Judge Vaughn Walker came down on the right side of history. Today is a good day to be an American.
This, people, is why we have a written constitution and three separate branches of government; as the Federalist Papers so eloquently state, it is to protect the minority from the tyranny of popular prejudice. This is why our democracy has lasted, because of its checks and balances.
In his famous letter to Tuoro Synagogue, George Washington had this to say:
The Citizens of the United States of America have a right to applaud themselves for having given to mankind examples of an enlarged and liberal policy: a policy worthy of imitation. All possess alike liberty of conscience and immunities of citizenship. It is now no more that toleration is spoken of, as if it was by the indulgence of one class of people, that another enjoyed the exercise of their inherent national gifts. For happily the Government of the United States, which gives to bigotry no sanction, to persecution no assistance requires only that they who live under its protection should demean themselves as good citizens, in giving it on all occasions their effectual support.
We Americans are constantly pushing to bounds of inclusion. When Washington wrote those words, many of our people were enslaved, not considered citizens. The Right would like to "re-visit" the amendment that ended that practice of counting only some as full citizens, but for the rest of us, the band plays on.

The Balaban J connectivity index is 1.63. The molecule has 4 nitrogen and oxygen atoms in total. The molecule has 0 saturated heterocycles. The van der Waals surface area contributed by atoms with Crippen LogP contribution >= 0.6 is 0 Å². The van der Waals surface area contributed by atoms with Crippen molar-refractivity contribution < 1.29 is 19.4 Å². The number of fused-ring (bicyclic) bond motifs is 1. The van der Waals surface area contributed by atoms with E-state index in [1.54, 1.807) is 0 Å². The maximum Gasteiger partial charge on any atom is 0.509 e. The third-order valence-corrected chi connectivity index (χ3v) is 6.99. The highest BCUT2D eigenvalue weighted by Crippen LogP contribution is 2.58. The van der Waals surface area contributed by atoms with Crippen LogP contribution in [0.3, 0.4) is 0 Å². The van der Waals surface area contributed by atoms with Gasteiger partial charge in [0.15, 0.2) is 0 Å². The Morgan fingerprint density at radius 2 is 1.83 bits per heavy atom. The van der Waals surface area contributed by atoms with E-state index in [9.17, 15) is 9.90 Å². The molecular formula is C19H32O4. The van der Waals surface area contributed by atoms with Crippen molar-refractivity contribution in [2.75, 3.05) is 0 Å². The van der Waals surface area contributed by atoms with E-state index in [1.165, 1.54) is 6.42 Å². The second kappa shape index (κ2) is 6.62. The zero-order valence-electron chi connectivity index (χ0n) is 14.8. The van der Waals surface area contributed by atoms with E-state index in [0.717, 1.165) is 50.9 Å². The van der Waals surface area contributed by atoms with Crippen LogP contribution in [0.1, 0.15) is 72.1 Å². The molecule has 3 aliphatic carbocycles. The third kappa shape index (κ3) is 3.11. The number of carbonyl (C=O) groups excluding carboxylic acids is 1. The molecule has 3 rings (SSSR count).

On a personal note, coming from Mormon pioneer stock, let me just say this. Mormons were for a long time one of the groups in America that tested our commitment to equality of citizenship. The victims of nasty smears and lies about their sex lives and marriages, they played the same part that gays now do, defining a similar fight over marriage in the 19th century, seeing Utah statehood itself held hostage until they abandoned their religious convictions. It was wrong then and of course it's wrong now. But slowly did America expand to include them into the embrace of full citizenship. A hundred odd years later, they sought to turn the tables on another despised minority. It's actually a good thing for their own culture and community that they lost this fight, and some day, I think they will recognize that very fact, if with a bit of shame.